A couple days ago, I posted a brief overview of WAR and what it entailed. Today I’m going to be doing the same with a pitching statistic known as FIP. FIP stands for fielding independent pitching and basically it attempts to evaluate a pitcher based on things only in a pitcher’s control – strikeouts, walks (and HBPs) and homers allowed. Defense is taken out of the equation, removing a major problem with ERA. For instance, a ball hit 7 or so steps to Derek Jeter’s left would probably go under his glove as he dove for it, but Adam Everett would make the play routinely. In instance one, the pitcher would get debited and in version two credited, even though he gave up the same batted ball.
So here’s the formula. It’s super long and you’ll never need to compute it, but it’s nice to know that you can: (HR*13+(BB+HBP-IBB)*3-K*2)/IP you then take the resulting number plus some factor (usually 3.20 or so) to get it set to the same scale as ERA so people know what is good and what is bad. Plus that makes it easier to compare to ERA so we can see if a pitcher is “overperforming” or “underperforming.”
FIP does have some shortcomings. For one, it assumes all pitchers will give up a league average in batted balls. Meaning they will give up x amount of grounders, x amount of flyballs and x amount of linedrives. To determine whether or not a player is outperforming his FIP, a good place to start would be to look at the type of batted balls given up. Grounders are good, flyballs are bad (but only in the sense that they go for home runs) and line drives are very bad.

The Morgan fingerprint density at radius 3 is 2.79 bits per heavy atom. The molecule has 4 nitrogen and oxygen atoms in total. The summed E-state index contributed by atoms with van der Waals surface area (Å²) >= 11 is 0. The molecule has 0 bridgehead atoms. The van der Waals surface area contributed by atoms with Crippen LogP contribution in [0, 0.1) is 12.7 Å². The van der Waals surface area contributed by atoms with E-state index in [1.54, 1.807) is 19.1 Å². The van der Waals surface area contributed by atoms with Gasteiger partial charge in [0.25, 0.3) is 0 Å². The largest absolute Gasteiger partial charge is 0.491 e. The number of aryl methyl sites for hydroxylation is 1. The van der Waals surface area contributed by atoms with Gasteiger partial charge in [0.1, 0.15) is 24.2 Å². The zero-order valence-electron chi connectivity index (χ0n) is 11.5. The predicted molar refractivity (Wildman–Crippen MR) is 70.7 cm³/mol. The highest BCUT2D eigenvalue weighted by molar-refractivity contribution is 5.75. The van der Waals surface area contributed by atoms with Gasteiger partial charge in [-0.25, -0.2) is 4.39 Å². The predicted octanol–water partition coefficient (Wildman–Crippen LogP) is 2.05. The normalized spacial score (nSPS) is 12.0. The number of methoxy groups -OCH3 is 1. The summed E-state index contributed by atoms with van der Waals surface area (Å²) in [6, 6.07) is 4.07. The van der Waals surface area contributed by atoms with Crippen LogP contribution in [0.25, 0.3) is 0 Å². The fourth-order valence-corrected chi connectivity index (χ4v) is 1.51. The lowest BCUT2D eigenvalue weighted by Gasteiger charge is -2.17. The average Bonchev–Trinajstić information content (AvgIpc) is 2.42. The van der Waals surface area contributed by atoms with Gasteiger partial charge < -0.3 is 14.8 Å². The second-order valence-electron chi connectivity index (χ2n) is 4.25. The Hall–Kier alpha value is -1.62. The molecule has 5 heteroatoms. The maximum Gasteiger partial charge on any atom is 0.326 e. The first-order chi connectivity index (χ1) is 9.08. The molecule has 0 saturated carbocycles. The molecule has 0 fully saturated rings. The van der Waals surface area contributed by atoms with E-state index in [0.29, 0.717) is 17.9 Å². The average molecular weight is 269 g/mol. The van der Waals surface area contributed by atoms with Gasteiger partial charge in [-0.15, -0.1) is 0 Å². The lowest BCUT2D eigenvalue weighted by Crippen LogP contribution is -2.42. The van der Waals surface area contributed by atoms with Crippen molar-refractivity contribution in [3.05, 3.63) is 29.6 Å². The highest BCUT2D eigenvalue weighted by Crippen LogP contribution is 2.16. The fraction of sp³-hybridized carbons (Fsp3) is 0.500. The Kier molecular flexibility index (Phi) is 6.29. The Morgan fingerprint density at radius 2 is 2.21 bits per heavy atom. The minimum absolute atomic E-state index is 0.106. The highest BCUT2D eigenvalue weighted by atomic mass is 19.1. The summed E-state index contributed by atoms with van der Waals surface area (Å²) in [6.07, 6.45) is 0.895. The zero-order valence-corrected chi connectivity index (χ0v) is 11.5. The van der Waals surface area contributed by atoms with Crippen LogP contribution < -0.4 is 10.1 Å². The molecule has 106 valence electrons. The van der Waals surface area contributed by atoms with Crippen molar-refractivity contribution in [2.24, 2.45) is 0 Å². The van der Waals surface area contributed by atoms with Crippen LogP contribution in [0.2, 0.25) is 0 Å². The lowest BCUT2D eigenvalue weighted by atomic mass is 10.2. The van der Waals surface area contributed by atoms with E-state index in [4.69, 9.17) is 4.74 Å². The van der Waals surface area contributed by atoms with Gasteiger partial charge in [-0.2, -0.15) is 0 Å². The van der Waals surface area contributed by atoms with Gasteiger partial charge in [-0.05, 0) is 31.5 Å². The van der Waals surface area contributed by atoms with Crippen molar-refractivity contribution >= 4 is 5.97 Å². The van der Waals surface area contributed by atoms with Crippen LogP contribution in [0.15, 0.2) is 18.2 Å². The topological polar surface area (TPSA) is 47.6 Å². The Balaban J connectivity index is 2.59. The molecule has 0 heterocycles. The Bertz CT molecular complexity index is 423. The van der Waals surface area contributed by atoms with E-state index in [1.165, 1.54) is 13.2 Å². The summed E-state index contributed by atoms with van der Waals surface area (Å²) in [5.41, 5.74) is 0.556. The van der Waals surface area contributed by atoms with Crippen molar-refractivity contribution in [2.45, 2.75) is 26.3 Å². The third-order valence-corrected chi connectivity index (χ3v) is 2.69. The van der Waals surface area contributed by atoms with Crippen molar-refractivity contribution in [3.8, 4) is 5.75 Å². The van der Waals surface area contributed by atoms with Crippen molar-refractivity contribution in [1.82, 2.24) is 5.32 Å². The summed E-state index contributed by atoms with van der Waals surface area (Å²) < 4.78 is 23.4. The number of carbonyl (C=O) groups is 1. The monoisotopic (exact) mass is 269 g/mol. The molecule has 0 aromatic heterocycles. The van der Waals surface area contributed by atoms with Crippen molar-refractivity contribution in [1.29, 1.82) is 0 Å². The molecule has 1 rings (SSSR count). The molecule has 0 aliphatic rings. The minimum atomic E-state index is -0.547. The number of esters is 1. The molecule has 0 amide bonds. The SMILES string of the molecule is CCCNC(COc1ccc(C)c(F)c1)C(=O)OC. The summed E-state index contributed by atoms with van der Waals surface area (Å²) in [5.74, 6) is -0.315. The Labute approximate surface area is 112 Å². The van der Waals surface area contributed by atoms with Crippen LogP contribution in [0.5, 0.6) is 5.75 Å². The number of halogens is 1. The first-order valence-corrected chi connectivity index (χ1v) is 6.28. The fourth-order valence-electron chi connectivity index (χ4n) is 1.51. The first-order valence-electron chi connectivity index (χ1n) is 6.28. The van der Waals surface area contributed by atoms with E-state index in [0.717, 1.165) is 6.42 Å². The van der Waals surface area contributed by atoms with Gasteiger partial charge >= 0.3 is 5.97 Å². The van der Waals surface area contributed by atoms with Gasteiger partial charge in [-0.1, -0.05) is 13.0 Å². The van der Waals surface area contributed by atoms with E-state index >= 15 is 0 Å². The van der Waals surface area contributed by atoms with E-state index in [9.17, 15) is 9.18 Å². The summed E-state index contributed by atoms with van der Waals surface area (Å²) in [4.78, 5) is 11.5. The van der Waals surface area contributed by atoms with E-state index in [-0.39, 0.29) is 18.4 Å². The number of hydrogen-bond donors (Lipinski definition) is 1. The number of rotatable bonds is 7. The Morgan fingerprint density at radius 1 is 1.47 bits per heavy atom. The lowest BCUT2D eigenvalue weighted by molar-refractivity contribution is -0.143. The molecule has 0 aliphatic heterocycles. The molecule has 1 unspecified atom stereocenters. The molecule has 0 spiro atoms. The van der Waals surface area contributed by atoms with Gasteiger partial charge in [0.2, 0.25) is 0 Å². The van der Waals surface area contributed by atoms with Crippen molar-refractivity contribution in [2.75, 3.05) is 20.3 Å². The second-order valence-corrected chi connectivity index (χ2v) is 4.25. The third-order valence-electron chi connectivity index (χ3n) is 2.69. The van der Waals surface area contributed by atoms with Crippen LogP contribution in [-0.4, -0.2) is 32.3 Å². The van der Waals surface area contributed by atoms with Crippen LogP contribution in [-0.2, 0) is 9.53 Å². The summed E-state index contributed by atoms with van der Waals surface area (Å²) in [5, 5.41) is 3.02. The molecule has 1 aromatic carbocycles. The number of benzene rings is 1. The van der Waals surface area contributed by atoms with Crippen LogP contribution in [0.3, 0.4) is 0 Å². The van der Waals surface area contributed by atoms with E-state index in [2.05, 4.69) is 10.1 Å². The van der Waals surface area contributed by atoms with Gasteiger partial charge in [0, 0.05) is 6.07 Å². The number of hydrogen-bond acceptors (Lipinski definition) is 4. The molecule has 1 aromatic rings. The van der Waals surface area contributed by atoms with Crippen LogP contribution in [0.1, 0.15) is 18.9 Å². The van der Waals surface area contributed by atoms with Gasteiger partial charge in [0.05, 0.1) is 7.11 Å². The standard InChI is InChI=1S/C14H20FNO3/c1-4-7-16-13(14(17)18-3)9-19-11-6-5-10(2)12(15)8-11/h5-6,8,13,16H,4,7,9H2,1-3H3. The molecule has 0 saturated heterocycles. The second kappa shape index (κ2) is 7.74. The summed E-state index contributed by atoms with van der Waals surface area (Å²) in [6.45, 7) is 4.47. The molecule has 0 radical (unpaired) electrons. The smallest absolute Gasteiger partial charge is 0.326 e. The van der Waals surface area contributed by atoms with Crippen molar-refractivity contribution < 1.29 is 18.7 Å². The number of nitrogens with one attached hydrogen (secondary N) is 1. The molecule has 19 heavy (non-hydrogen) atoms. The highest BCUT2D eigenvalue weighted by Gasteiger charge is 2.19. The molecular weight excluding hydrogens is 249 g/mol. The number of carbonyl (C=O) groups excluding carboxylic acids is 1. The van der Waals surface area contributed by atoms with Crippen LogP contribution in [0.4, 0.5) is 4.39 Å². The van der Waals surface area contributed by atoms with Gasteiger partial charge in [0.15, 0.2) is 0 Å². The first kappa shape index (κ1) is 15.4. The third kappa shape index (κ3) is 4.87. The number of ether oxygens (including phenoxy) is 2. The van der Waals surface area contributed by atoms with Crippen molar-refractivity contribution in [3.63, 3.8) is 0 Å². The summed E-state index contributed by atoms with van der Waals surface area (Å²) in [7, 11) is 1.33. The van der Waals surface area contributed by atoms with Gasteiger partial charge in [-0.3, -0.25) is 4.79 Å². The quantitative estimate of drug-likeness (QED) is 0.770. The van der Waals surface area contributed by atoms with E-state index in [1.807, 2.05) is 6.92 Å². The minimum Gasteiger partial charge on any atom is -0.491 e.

What else is there?
The next step up the complicated ladder is probably tRA. tRA is computed on the fact that between a pitcher and a batter, there are 8 outcomes that, with a large enough sample size, can be attributed to the pitcher. Those are: strikeout, walk, HBP, line drive, ground ball, infield fly, outfield fly, and homer. I am a tiny bit skeptical at the infield fly/outfield fly thing, but I definitely don’t have the math to prove my theory so I’m sticking with it. So, diatribe aside, next what we need to do is assign values to those outcomes. Namely, we need to know how many runs or outs result from each of these outcomes. These differ from year to year and from league to league, but figuring outs is relatively easy: just use play by play data to calculate how many outs they have been worth. Runs are a little more difficult, and I’m not going to get into it, but basically once your run expectancy matrix is computed, you then find the value of all the events listed above using this formula: VALUE = runs scored + (Win expectancy after event – Win expectancy before). Next this is combined with the number of times a pitcher gives up said event, correct a bit using a park factor, and multiply it by total batters faced. tRA can now be determined with this formula: tRA = expected runs/expected outs*27